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From Middle English chivalerie, a late 13th century loan from Old French chevalerie (knighthood, chivalry, nobility, cavalry) (11th century), the -erie (-ery) abstract of chevaler (knight, horseman), from Medieval Latin caballarius (horseman, knight), from caballus (horse). Medieval Latin caballaria (knighthood, status or fief of a knight) dates to the 12th century. Doublet of cavalry.


  • IPA(key): /ˈʃɪvəlɹi/, (archaic) /ˈt͡ʃɪvəlɹi/


chivalry (usually uncountable, plural chivalries)

  1. (now rare, historical) Cavalry; horsemen armed for battle.
    • 1999, George R.R. Martin, A Clash of Kings, Bantam 2011, p. 529:
      ‘Most of the lords who rode with Lord Renly to Storm's End have gone over banner-and-blade to Stannis, with all their chivalry.’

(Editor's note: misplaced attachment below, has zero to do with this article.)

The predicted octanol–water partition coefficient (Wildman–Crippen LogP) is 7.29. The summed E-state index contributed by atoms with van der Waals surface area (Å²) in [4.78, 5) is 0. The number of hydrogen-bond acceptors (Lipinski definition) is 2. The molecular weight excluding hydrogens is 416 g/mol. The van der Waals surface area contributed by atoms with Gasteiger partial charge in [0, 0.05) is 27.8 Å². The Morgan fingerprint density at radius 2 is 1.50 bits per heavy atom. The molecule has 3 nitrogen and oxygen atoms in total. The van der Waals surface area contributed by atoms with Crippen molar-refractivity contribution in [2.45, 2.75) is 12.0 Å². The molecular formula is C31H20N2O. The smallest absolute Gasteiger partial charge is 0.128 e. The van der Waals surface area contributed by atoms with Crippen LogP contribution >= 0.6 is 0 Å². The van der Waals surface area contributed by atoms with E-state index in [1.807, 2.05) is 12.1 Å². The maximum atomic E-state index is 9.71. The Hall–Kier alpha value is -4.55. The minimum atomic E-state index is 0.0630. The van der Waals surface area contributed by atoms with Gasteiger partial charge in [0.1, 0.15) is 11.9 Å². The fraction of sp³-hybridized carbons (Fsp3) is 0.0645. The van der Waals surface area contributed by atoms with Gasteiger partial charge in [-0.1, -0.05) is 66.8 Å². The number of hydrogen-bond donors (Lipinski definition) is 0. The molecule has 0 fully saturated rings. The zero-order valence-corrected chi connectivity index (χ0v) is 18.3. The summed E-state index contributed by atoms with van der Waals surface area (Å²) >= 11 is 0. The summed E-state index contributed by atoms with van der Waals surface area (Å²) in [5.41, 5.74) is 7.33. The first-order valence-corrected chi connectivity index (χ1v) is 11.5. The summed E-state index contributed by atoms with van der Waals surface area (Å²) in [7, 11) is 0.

2. (obsolete) The fact or condition of being a knight; knightly skill, prowess.
  3. The ethical code of the knight prevalent in Medieval Europe, having such primary virtues as mercy towards the poor and oppressed, humility, honour, sacrifice, fear of God, faithfulness, courage and utmost graciousness and courtesy to ladies.
  4. Courtesy, respect and honourable conduct between opponents in wartime.
  5. Courteous behaviour, especially that of men towards women.
  6. (UK, law, historical) A tenure of lands by knightly service.

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Middle English[edit]



  1. Alternative form of chivalerie